Regional Reviews: St. Louis
Underneath The Lintel
Also see Richard's review of Shining City
Glynis Bell plays a Dutch librarian in 1986, intellectually obsessed with the malefactor who checked out a Baedeker's travel guide in 1873. It turns out the reader got a lot of use out of that book in the years between.
Lana Pepper directs, sending Ms. Bell on a charming one-woman trek, first through Europe and then the world, in a search that will cost the librarian her job, and even her identityas she becomes one with her quarry. That transformation is the most wonderful part of the show, by far.
You may manage to stay one step ahead of the plot (I had that smug sense of cleverness one might get while sitting in the dark, unobserved). Underneath The Lintel is a detective story in the days before the Internetwhen librarians were the go-to source for all the information you might ever want to know. And if they didn't know, they always knew how to find out. They were strange and elegant and remarkable creatures, and Ms. Bell encompasses this entire hidebound universe, waiting pleasantly behind a library counter, with ease.
The script follows the legend of a cobbler sentenced to walk the Earth till the return of the Messiah, and how he (may have) left a trail of hints about his journey in the last 100 years or so. Our heroine is consumed as, one by one, the clues become more and more intriguing. And the best part is the giddy sense that our own lives could be totally hijacked at any moment by the merest outrage (here, an overdue library book) in an age devoted to outrage.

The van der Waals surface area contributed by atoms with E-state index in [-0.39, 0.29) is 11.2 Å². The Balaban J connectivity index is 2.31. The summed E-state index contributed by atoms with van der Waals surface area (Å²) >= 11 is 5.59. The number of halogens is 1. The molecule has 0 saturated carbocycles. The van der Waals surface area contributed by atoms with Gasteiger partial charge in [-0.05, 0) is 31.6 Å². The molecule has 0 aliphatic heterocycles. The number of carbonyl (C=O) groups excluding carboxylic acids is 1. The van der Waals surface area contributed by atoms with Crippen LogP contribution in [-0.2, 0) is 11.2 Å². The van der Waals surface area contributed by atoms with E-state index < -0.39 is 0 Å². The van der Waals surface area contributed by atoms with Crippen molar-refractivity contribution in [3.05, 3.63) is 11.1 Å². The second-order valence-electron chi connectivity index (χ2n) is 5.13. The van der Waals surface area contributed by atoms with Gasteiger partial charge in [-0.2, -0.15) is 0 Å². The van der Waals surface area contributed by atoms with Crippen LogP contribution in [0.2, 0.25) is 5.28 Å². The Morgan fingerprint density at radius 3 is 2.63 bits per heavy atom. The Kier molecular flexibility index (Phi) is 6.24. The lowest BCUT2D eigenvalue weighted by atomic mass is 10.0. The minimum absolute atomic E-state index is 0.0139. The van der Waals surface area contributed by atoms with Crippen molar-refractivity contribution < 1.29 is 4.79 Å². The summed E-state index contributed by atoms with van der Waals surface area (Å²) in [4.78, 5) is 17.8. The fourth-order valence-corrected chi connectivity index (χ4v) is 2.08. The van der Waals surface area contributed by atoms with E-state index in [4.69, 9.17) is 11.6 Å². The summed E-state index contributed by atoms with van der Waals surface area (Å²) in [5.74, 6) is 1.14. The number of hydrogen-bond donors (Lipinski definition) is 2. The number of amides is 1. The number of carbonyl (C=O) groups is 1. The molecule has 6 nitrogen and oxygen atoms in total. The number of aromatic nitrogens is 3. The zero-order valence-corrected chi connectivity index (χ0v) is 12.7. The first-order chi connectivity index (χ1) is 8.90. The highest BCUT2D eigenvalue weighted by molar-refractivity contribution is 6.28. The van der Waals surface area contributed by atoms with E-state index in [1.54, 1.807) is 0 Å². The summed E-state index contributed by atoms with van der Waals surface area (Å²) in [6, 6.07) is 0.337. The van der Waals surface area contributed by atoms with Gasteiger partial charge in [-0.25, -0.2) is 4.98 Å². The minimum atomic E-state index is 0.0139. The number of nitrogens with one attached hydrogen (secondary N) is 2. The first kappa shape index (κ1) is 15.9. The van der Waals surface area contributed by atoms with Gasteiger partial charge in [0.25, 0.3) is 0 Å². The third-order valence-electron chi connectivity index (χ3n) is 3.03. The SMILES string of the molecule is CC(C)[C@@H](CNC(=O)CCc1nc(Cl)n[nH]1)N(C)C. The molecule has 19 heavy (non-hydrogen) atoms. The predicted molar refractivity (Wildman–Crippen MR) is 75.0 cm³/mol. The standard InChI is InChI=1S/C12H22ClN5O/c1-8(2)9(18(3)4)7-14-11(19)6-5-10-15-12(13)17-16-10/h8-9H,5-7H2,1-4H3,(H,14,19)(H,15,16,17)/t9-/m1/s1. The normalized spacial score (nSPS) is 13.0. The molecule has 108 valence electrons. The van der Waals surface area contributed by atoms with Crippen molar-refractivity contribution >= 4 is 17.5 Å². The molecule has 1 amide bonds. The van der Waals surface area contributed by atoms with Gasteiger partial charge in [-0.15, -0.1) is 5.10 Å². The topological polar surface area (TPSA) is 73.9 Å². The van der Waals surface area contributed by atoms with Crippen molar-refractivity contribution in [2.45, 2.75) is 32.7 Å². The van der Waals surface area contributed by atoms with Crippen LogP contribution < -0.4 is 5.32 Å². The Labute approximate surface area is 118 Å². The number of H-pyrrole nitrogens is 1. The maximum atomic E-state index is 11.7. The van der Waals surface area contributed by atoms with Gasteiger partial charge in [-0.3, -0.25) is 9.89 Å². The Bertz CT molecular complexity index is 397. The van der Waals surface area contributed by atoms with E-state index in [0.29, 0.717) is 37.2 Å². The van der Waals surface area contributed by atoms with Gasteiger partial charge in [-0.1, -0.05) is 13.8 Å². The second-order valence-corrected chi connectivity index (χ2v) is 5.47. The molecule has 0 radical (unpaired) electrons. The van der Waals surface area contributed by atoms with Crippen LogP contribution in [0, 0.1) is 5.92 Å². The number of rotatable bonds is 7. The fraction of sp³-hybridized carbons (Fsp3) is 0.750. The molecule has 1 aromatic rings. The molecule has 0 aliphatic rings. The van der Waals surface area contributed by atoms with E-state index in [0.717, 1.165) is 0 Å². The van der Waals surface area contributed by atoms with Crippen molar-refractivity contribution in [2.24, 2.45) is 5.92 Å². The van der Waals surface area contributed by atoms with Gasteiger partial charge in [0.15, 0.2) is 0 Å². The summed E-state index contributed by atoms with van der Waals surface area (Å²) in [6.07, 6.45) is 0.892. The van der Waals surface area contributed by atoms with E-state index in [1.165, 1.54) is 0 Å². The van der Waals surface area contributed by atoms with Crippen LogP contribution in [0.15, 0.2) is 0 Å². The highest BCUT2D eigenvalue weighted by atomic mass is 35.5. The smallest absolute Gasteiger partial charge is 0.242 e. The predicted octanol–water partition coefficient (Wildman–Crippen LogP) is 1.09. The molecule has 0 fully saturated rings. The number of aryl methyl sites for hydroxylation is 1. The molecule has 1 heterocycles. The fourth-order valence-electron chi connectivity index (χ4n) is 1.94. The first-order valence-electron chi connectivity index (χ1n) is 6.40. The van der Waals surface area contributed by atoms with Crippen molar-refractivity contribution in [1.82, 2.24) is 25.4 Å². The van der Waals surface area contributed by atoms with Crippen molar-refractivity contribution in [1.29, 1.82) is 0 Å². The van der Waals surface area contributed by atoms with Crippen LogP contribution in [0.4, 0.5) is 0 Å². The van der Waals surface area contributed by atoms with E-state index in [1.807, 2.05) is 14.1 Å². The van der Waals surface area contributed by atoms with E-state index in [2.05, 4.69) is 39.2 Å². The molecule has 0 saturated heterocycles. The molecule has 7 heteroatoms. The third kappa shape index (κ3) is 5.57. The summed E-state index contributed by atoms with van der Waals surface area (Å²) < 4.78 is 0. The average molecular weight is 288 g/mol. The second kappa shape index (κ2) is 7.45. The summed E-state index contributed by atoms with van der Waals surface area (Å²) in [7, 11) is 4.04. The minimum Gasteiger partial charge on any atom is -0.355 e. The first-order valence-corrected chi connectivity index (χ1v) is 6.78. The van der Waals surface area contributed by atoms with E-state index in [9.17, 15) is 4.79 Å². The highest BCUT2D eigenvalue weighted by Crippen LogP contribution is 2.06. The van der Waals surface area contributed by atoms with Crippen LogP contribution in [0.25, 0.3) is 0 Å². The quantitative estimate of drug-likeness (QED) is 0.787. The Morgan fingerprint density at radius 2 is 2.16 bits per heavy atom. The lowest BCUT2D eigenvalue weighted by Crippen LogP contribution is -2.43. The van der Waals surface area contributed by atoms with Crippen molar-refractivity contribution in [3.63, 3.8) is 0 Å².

It's all a clever cerebral exercise, filled-in nicely with a dash of passion and pacing. But I'm beginning to think there must be an entire secret catalog of gestures devoted to one-person showsdenoting the proper, Delsarte-ian way to convey revelations, and impossible yearnings, and the approved manner of beating one's fists in the air to convey unbearable heartache to the heavens.
That's not very sympathetic, of course. Most of us are lucky to have two arms and two legs to serve as a personal "chorus line" when we're out there alone on stage, so there's not much more you can do, physically, in a one-man or one-woman show (plus a wandering musician). But, with a bookish solitary heroine, it occasionally seems this production is just trying to reinvent The Belle of Amherst all over again.
Perhaps because the role is more often given to a male actor, the level of intensity and the range of what's considered "appropriate" for one woman to do here (the scale of her love; and her passion; and sense of right and wrong) may sometimes be decimalized improperly, by an order or two of magnitude.
Through February 13, 2016. For more information visit www.newjewishtheatre.org.
* Member, Actors Equity Association